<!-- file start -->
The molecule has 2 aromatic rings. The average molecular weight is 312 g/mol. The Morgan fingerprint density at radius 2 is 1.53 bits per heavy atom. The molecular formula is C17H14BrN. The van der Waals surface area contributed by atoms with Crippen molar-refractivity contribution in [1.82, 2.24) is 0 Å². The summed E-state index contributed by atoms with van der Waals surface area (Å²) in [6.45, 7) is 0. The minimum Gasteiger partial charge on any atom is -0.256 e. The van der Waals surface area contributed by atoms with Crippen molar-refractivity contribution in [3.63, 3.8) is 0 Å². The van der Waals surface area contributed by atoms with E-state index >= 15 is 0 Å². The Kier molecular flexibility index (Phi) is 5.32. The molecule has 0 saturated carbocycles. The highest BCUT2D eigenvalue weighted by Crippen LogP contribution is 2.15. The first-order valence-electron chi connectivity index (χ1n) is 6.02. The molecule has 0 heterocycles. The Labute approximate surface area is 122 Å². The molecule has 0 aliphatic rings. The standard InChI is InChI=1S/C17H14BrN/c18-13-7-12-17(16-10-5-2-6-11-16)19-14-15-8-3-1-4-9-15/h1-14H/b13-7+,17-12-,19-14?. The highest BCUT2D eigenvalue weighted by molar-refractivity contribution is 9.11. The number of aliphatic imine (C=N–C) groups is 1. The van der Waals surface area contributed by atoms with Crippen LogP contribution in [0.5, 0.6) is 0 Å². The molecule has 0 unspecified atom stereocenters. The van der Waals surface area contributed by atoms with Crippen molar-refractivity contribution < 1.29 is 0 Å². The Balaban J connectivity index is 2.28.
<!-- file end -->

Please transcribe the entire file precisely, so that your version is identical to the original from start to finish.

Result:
The molecule has 2 aromatic rings. The average molecular weight is 312 g/mol. The Morgan fingerprint density at radius 2 is 1.53 bits per heavy atom. The molecular formula is C17H14BrN. The van der Waals surface area contributed by atoms with Crippen molar-refractivity contribution in [1.82, 2.24) is 0 Å². The summed E-state index contributed by atoms with van der Waals surface area (Å²) in [6.45, 7) is 0. The minimum Gasteiger partial charge on any atom is -0.256 e. The van der Waals surface area contributed by atoms with Crippen molar-refractivity contribution in [3.63, 3.8) is 0 Å². The van der Waals surface area contributed by atoms with E-state index >= 15 is 0 Å². The Kier molecular flexibility index (Phi) is 5.32. The molecule has 0 saturated carbocycles. The highest BCUT2D eigenvalue weighted by Crippen LogP contribution is 2.15. The first-order valence-electron chi connectivity index (χ1n) is 6.02. The molecule has 0 heterocycles. The Labute approximate surface area is 122 Å². The molecule has 0 aliphatic rings. The standard InChI is InChI=1S/C17H14BrN/c18-13-7-12-17(16-10-5-2-6-11-16)19-14-15-8-3-1-4-9-15/h1-14H/b13-7+,17-12-,19-14?. The highest BCUT2D eigenvalue weighted by molar-refractivity contribution is 9.11. The number of aliphatic imine (C=N–C) groups is 1. The van der Waals surface area contributed by atoms with Crippen LogP contribution in [0.5, 0.6) is 0 Å². The molecule has 0 unspecified atom stereocenters. The van der Waals surface area contributed by atoms with Crippen molar-refractivity contribution < 1.29 is 0 Å². The Balaban J connectivity index is 2.28.